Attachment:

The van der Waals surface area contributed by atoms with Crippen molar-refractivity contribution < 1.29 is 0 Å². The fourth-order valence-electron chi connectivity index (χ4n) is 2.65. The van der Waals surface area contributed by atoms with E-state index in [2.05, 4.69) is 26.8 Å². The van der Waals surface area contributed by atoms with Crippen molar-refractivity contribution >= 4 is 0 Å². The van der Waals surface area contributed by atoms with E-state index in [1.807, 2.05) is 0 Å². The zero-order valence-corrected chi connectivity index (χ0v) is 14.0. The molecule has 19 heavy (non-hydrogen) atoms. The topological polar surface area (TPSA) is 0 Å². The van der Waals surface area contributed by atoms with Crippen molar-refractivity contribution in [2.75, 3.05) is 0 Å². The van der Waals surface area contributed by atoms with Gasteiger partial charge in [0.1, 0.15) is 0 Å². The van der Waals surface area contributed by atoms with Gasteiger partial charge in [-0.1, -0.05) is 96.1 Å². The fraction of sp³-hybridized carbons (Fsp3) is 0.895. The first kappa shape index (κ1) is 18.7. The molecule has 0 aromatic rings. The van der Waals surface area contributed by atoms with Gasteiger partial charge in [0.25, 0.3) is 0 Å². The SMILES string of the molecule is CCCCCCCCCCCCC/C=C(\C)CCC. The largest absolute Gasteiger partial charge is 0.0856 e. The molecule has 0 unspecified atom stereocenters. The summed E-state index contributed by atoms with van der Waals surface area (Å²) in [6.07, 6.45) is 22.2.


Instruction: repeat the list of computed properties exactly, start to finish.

The van der Waals surface area contributed by atoms with Crippen molar-refractivity contribution < 1.29 is 0 Å². The fourth-order valence-electron chi connectivity index (χ4n) is 2.65. The van der Waals surface area contributed by atoms with E-state index in [2.05, 4.69) is 26.8 Å². The van der Waals surface area contributed by atoms with Crippen molar-refractivity contribution >= 4 is 0 Å². The van der Waals surface area contributed by atoms with E-state index in [1.807, 2.05) is 0 Å². The zero-order valence-corrected chi connectivity index (χ0v) is 14.0. The molecule has 19 heavy (non-hydrogen) atoms. The topological polar surface area (TPSA) is 0 Å². The van der Waals surface area contributed by atoms with Crippen molar-refractivity contribution in [2.75, 3.05) is 0 Å². The van der Waals surface area contributed by atoms with Gasteiger partial charge in [0.1, 0.15) is 0 Å². The van der Waals surface area contributed by atoms with Gasteiger partial charge in [-0.1, -0.05) is 96.1 Å². The fraction of sp³-hybridized carbons (Fsp3) is 0.895. The first kappa shape index (κ1) is 18.7. The molecule has 0 aromatic rings. The van der Waals surface area contributed by atoms with Gasteiger partial charge in [0.25, 0.3) is 0 Å². The SMILES string of the molecule is CCCCCCCCCCCCC/C=C(\C)CCC. The largest absolute Gasteiger partial charge is 0.0856 e. The molecule has 0 unspecified atom stereocenters. The summed E-state index contributed by atoms with van der Waals surface area (Å²) in [6.07, 6.45) is 22.2.